Volume 6, Issue 15 (6-2010)                   goljaam 2010, 6(15): 103-126 | Back to browse issues page

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Rahbarnia Z, poryazdanpanah B. An analysis of Pattern and Border Frame in Afshar Carpets With Georg Simmel's Approach & Reflection Theory. goljaam 2010; 6 (15) :103-126
URL: http://goljaam.icsa.ir/article-1-437-en.html
1- Department of Research in Arts, Faculty of Arts, Alzahra University
2- Faculty of Arts, Alzahra University
Abstract:   (4676 Views)
Much has been written about aesthetics in carpet weaving art, particularly tribal and village carpet weaving, discussing various aspects such as symbolism and naturalism. Yet, the relation between art and sociology is propounded in a different manner by the German sociologist, Georg Simmel. With a different view on society and artwork, he believes that the origin of all principles of aesthetics resides in the principle of "symmetry", and that this tendency towards symmetry correlates to the type of society administration. The present paper investigates that whether types of administrations of the tribal society affect harmony and symmetrical designs of their carpet weaving. Descriptive and analytical methods, documentary and library tools, data gathering and theoretical interpretation are used in this research. Kerman Afshari tribe and the patterns of their rugs are taken as sample to be studied in the light of Georg Simmel's theories, particularly the Forms Theory. Overall, Simmel's aesthetic and sociology approaches may be applied to the art and society of Iran. Tribal carpets in their genuine form have symmetry and order, whereas the basic characteristic of the modern era is liberalism and individualism, which lead art to asymmetry and disharmony. The objective example of this characteristic is seen in modern carpets, which totally modifies the traditional carpet aesthetics. Although, there are examples of rural and tribal societies which are integrated and coordinated, it is the reflection of this form of society that has caused order and symmetry to be the basis of tribal carpet aesthetics, where the frame (i.e., the carpet border) is still the required basis and infrastructure.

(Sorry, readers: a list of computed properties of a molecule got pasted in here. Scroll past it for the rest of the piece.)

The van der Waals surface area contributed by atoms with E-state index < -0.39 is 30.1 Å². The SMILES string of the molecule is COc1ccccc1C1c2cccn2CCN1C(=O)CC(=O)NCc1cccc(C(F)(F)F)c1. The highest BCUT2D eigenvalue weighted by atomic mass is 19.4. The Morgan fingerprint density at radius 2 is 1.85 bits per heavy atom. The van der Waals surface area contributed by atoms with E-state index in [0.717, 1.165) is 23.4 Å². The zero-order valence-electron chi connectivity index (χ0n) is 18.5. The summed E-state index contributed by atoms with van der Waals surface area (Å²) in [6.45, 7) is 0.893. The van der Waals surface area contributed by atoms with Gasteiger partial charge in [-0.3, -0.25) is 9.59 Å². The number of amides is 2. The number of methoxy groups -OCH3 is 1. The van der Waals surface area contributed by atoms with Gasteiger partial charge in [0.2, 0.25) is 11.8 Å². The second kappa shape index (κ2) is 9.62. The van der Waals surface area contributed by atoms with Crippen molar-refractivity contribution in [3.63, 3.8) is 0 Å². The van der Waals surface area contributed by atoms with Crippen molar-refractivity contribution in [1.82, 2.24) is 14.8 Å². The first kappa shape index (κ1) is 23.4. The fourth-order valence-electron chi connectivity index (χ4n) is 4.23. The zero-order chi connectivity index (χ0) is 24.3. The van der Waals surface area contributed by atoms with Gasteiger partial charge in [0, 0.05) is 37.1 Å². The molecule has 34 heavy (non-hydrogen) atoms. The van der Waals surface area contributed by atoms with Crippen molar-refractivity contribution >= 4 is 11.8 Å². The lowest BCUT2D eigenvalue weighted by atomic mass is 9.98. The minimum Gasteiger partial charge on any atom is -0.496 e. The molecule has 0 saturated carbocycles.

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Type of Study: Research |
Received: 2018/02/26 | Accepted: 2018/02/26 | Published: 2018/02/26

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